A photographer who worked for the Kansas City Chiefs for 40 years is complaining that the team misused his images. Hank Young says the Chiefs violated his agreement with the team's public-relations department when it used his photographs to enliven the concourses, entrances and other areas of the new Arrowhead Stadium.
Young's work with the Chiefs began in 1972, the year that Arrowhead opened. According to a lawsuit filed in federal court, Young was an independent contractor who "retained the right to permit or refuse the use of any photographs for non-editorial purposes."
Young granted the Chiefs access to his archives during the renovation, which included the construction of a hall of fame. Young says he was led to believe that his photographs were going to be used in the hall of fame in a way that was consistent with the license agreement.
Later, Young says, the Chiefs attempted to "coerce" him into signing over the rights to his photographs. The team gave Young a deadline of July 23, 2010, the day the press took a tour of the new Arrowhead.
Young, who lives in Fairway, took the tour. He says his images "permeate" the stadium. He estimates that he took at least half of the photographs that are used in artwork on walls, columns and banners.
As Young sees it, the displays violate the terms of his agreement because the images draw attention to concession stands and serve sponsorship deals. A photograph of the offensive line that Young took in 2004, for instance, is featured an a banner that stretches across a gate that Sprint sponsors.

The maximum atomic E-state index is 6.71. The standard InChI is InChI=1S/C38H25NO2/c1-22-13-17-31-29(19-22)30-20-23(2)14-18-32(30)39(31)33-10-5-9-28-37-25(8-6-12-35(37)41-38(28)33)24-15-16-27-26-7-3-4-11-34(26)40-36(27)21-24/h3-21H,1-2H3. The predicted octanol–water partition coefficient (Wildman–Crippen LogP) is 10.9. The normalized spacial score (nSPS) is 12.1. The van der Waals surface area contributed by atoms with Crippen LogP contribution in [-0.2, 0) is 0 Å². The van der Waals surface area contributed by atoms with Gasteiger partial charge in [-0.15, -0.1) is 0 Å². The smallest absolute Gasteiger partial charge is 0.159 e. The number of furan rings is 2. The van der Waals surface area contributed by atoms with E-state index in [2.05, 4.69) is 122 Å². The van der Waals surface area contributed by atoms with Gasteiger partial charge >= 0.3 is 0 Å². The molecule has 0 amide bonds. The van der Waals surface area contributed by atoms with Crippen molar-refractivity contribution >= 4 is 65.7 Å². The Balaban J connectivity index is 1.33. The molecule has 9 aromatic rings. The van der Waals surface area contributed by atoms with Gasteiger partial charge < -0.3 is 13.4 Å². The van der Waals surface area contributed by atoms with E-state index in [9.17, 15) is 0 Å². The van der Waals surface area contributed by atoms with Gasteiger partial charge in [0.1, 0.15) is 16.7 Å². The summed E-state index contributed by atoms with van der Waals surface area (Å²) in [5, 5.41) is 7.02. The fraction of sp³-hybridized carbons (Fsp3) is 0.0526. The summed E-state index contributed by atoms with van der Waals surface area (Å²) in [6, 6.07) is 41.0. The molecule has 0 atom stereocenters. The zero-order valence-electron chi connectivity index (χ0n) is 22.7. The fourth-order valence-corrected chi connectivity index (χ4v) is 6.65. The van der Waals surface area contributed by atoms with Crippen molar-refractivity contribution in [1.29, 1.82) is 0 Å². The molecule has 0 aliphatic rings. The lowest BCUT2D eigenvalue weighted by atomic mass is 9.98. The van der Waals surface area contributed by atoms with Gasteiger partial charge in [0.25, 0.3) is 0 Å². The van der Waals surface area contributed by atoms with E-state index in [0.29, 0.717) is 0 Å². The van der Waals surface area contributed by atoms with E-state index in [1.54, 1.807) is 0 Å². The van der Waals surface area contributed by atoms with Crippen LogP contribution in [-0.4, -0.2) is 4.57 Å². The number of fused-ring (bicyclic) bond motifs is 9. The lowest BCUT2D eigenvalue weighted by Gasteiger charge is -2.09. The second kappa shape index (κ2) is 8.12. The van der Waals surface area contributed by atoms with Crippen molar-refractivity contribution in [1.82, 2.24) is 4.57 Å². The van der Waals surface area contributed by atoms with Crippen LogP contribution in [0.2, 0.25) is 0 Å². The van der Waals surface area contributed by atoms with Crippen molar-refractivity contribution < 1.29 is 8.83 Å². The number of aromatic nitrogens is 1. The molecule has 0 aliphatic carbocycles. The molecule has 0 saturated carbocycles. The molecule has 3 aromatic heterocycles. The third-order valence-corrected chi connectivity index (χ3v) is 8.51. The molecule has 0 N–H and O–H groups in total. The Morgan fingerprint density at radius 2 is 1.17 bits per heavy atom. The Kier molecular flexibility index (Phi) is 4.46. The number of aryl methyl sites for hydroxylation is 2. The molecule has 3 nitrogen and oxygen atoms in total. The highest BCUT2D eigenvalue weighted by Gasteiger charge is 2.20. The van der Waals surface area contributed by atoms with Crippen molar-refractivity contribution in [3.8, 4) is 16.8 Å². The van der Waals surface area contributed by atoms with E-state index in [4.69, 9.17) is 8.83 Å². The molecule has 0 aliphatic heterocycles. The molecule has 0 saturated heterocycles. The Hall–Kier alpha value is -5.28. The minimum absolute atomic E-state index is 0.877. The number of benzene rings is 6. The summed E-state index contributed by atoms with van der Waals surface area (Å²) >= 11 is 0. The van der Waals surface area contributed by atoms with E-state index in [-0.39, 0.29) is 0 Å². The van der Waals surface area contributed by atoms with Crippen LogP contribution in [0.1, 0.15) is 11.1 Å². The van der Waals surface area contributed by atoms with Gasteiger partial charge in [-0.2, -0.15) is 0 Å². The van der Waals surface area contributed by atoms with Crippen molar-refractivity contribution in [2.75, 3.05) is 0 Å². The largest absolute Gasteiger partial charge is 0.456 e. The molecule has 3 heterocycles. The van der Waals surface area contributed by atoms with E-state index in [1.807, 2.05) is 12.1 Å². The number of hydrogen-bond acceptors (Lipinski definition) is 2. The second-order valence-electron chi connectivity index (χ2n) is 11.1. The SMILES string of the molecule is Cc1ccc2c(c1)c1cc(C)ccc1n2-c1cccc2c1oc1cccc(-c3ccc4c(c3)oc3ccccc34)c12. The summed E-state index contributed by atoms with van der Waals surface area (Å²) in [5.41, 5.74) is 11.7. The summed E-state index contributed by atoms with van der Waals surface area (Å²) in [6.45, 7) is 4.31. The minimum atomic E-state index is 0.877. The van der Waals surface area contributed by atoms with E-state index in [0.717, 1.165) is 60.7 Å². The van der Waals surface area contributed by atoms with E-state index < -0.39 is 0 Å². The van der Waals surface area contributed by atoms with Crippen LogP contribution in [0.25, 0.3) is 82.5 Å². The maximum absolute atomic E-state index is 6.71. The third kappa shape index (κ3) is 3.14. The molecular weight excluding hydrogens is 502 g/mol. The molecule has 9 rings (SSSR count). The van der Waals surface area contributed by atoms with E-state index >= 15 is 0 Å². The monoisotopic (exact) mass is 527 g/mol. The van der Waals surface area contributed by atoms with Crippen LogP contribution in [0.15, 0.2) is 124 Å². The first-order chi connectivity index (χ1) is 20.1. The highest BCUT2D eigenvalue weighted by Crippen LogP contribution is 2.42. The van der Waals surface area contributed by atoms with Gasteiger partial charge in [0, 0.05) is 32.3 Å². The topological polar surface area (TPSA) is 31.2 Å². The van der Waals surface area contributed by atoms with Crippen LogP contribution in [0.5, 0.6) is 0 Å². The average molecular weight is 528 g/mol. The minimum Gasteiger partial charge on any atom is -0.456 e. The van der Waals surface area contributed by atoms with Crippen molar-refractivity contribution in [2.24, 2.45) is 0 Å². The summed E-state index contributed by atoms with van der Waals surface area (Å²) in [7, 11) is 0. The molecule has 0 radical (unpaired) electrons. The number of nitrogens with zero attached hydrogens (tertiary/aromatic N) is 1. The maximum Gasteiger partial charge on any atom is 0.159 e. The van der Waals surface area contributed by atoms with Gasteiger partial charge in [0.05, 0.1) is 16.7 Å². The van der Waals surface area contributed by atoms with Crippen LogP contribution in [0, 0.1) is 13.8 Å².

Young alleges that he got a cold response when he went to the front office to talk about the way his images were being used:
Shortly after he learned that the Chiefs had made his artwork a central design aspect of New Arrowhead, Mr. Young requested a meeting with Mark Donovan, who is currently President of the Kansas City Chiefs. At the meeting, Mr. Donovan refused to even discuss the unauthorized use of Mr. Young's Photographs and told Mr. Young that he could not pursue a request for compensation for the use of his Photographs and continue as a game day photographer. Consequently, Mr. Young's forty-year relationship with the Kansas City Chiefs came to end.
In addition to the Chiefs, Young names as defendants the architecture and design firms that worked on the stadium renovations, as well as team sponsors Sprint, Time Warner and Hy-Vee.
The Chiefs declined comment. A spokesman says team officials are aware of Young's claim but have not had a chance to review the file.